On one of the world's most polluted coastlines, 30 young Palestinians dive head first into the sea off the Gaza Strip, their minds filled with dreams of Olympic glory. Aged between 11 and 16, they make up a rare swimming club in the besieged enclave where the humanitarian crisis has worsened each day.
The team can only train near Beit Lahia in northern Gaza, which has the lowest rates of pollution. The desperate shortage of energy and lack of sanitation infrastructure mean around 100 million liters of poorly treated sewage are pumped into the sea every day, according to the United Nations. In the worst spots along the shore the sea is tinted brown. More than 95 percent of tap water is polluted, and water-related diseases are the primary cause of child mortality in Gaza, according to the World Health Organization (WHO). The Mediterranean hugs the entire 40 kilometers (25 mile) western border of the Gaza Strip, but almost no one enters its waters. However, due to lack of free public swimming pools and difficult training conditions, the team has no choice but brave the sea off the Gaza Strip a few times a week, helping to fuel their dreams.
"We lack even the simplest equipment such as goggles and swimsuits," coach Amjad Tantish said, as reported by Agence France-Presse (AFP). "We don't have any funding."
Israel has seized dozens of diving suits and other swimming aids it says the Hamas resistance group was seeking to smuggle into Gaza for military purposes. Already squeezed by the more than decade-long Israeli blockade, Gaza's economy has been further weakened by U.S. aid cuts and financial measures. Since 2007, the Gaza Strip has suffered under a crippling Israeli and Egyptian blockade that has gutted its economy and deprived its inhabitants of many vital commodities, including food, fuel and medicine.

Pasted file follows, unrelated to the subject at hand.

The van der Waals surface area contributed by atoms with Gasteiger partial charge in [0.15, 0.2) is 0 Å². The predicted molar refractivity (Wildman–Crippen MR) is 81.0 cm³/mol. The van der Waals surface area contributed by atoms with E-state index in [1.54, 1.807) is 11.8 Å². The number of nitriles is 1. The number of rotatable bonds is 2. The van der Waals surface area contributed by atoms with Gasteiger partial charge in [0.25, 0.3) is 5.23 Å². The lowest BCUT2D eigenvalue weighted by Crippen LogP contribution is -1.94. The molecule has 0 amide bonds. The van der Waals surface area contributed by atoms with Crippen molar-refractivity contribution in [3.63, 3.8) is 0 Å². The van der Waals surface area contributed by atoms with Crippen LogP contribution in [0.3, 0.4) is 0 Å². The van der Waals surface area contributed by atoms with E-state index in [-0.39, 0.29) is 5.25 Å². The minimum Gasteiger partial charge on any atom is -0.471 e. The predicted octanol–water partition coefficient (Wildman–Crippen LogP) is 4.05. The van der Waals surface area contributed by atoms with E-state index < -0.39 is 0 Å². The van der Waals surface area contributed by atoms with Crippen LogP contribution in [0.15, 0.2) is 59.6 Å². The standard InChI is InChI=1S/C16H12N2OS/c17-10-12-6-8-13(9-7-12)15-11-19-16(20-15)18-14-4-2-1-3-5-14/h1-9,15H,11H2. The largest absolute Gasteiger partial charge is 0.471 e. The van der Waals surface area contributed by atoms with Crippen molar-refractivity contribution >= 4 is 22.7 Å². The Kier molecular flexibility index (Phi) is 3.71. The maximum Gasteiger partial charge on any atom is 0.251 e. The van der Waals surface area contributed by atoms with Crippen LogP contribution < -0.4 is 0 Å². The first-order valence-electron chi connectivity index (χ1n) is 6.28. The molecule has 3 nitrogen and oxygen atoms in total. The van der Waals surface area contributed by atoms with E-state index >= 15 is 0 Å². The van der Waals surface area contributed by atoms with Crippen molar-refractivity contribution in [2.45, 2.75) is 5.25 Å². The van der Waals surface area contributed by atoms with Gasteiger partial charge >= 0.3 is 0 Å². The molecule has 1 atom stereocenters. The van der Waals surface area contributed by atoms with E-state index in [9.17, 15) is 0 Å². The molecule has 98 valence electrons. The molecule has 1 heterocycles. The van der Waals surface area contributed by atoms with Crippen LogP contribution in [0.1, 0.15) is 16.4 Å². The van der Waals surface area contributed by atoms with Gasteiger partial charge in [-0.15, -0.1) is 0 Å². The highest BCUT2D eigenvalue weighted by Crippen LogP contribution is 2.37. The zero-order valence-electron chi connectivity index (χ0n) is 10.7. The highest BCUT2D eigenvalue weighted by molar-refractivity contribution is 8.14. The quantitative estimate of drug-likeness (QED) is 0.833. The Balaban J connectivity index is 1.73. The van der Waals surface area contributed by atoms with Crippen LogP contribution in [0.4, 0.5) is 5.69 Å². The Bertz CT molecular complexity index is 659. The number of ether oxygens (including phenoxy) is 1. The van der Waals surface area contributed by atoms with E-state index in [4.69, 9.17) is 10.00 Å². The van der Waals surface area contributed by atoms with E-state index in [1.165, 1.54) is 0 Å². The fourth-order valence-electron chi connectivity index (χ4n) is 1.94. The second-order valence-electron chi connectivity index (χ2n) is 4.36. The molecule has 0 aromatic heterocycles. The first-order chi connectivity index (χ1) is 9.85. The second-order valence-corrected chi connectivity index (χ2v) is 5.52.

Another significant problem for the team is to get a visa to leave Gaza via Israel which has seen as insurmountable hurdle. "We have many opportunities to participate in outdoor training camps and in Arab competitions, but travel is a major obstacle," coach Tantish said. The Palestine Olympic Committee sent only six athletes to the 2016 Games. Four of those, including the two swimmers, were invited to attend despite not meeting the minimum requirements. But even they had regular access to pools and neither was based in Gaza.
Last month, the World Bank warned that the Gaza economy was in "free fall," calling on Israel and the international community to take immediate actions to avoid "immediate collapse" in the Palestinian territory. According to the bank, unemployment is now over 50 percent and over 70 percent among Gaza's youth. The poverty rate in the Gaza Strip has reached 80 percent amid more than a decade-long Israeli blockade, according to the Palestinian General Federation of Trade Unions. Dozens of Palestinians have long demonstrated against high unemployment rates in the Gaza Strip, which has been reeling under a crippling Israeli blockade.